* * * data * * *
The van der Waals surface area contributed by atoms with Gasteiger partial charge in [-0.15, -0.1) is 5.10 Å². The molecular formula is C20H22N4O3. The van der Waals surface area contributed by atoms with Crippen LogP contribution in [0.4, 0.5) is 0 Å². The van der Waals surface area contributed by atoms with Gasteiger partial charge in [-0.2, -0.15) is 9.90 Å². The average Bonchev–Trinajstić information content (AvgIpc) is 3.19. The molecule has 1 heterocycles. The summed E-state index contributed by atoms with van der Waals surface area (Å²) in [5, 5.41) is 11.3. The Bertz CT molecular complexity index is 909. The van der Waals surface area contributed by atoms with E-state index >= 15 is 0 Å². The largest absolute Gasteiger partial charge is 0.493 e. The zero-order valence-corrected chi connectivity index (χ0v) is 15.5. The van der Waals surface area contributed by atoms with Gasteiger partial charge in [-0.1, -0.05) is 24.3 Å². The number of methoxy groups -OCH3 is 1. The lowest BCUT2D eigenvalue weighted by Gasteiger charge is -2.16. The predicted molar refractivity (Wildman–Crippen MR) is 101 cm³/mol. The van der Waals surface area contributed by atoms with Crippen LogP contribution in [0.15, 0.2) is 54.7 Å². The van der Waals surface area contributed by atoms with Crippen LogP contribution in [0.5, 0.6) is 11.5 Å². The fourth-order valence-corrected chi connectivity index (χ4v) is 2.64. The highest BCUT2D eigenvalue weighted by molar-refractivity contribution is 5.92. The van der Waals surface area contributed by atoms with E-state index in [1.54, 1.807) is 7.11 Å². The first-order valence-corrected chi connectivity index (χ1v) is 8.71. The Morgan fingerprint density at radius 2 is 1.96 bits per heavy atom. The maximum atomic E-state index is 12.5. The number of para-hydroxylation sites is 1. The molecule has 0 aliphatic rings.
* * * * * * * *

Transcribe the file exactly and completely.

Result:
The van der Waals surface area contributed by atoms with Gasteiger partial charge in [-0.15, -0.1) is 5.10 Å². The molecular formula is C20H22N4O3. The van der Waals surface area contributed by atoms with Crippen LogP contribution in [0.4, 0.5) is 0 Å². The van der Waals surface area contributed by atoms with Gasteiger partial charge in [-0.2, -0.15) is 9.90 Å². The average Bonchev–Trinajstić information content (AvgIpc) is 3.19. The molecule has 1 heterocycles. The summed E-state index contributed by atoms with van der Waals surface area (Å²) in [5, 5.41) is 11.3. The Bertz CT molecular complexity index is 909. The van der Waals surface area contributed by atoms with E-state index >= 15 is 0 Å². The largest absolute Gasteiger partial charge is 0.493 e. The zero-order valence-corrected chi connectivity index (χ0v) is 15.5. The van der Waals surface area contributed by atoms with Gasteiger partial charge in [-0.1, -0.05) is 24.3 Å². The number of methoxy groups -OCH3 is 1. The lowest BCUT2D eigenvalue weighted by Gasteiger charge is -2.16. The predicted molar refractivity (Wildman–Crippen MR) is 101 cm³/mol. The van der Waals surface area contributed by atoms with Crippen LogP contribution in [0.15, 0.2) is 54.7 Å². The van der Waals surface area contributed by atoms with Crippen LogP contribution in [0.5, 0.6) is 11.5 Å². The fourth-order valence-corrected chi connectivity index (χ4v) is 2.64. The highest BCUT2D eigenvalue weighted by molar-refractivity contribution is 5.92. The van der Waals surface area contributed by atoms with E-state index in [1.54, 1.807) is 7.11 Å². The first-order valence-corrected chi connectivity index (χ1v) is 8.71. The Morgan fingerprint density at radius 2 is 1.96 bits per heavy atom. The maximum atomic E-state index is 12.5. The number of para-hydroxylation sites is 1. The molecule has 0 aliphatic rings.